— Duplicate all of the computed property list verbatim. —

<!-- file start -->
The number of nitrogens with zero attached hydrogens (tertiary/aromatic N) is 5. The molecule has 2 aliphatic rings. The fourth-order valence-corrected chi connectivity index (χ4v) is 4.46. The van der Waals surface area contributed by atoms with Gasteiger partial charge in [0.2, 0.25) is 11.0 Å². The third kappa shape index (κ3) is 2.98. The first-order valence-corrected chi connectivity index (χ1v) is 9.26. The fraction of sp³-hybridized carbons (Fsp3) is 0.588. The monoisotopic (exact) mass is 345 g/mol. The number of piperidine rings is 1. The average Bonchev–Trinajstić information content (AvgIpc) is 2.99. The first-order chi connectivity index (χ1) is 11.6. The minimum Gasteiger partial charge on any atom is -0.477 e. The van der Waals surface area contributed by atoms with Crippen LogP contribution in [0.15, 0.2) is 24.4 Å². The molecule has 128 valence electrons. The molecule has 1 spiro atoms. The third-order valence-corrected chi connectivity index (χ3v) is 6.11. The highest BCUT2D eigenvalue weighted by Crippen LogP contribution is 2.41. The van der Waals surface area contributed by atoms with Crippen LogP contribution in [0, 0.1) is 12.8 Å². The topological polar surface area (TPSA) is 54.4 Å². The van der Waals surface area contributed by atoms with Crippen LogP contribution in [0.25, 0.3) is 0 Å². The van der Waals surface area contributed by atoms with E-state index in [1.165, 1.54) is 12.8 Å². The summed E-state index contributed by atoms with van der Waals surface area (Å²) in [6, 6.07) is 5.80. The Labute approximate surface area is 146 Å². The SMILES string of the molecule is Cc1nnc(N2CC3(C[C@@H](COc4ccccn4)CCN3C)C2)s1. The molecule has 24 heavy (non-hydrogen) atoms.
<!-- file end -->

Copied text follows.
The number of nitrogens with zero attached hydrogens (tertiary/aromatic N) is 5. The molecule has 2 aliphatic rings. The fourth-order valence-corrected chi connectivity index (χ4v) is 4.46. The van der Waals surface area contributed by atoms with Gasteiger partial charge in [0.2, 0.25) is 11.0 Å². The third kappa shape index (κ3) is 2.98. The first-order valence-corrected chi connectivity index (χ1v) is 9.26. The fraction of sp³-hybridized carbons (Fsp3) is 0.588. The monoisotopic (exact) mass is 345 g/mol. The number of piperidine rings is 1. The average Bonchev–Trinajstić information content (AvgIpc) is 2.99. The first-order chi connectivity index (χ1) is 11.6. The minimum Gasteiger partial charge on any atom is -0.477 e. The van der Waals surface area contributed by atoms with Crippen LogP contribution in [0.15, 0.2) is 24.4 Å². The molecule has 128 valence electrons. The molecule has 1 spiro atoms. The third-order valence-corrected chi connectivity index (χ3v) is 6.11. The highest BCUT2D eigenvalue weighted by Crippen LogP contribution is 2.41. The van der Waals surface area contributed by atoms with Crippen LogP contribution in [0, 0.1) is 12.8 Å². The topological polar surface area (TPSA) is 54.4 Å². The van der Waals surface area contributed by atoms with Crippen LogP contribution in [0.25, 0.3) is 0 Å². The van der Waals surface area contributed by atoms with E-state index in [1.165, 1.54) is 12.8 Å². The summed E-state index contributed by atoms with van der Waals surface area (Å²) in [6, 6.07) is 5.80. The Labute approximate surface area is 146 Å². The SMILES string of the molecule is Cc1nnc(N2CC3(C[C@@H](COc4ccccn4)CCN3C)C2)s1. The molecule has 24 heavy (non-hydrogen) atoms.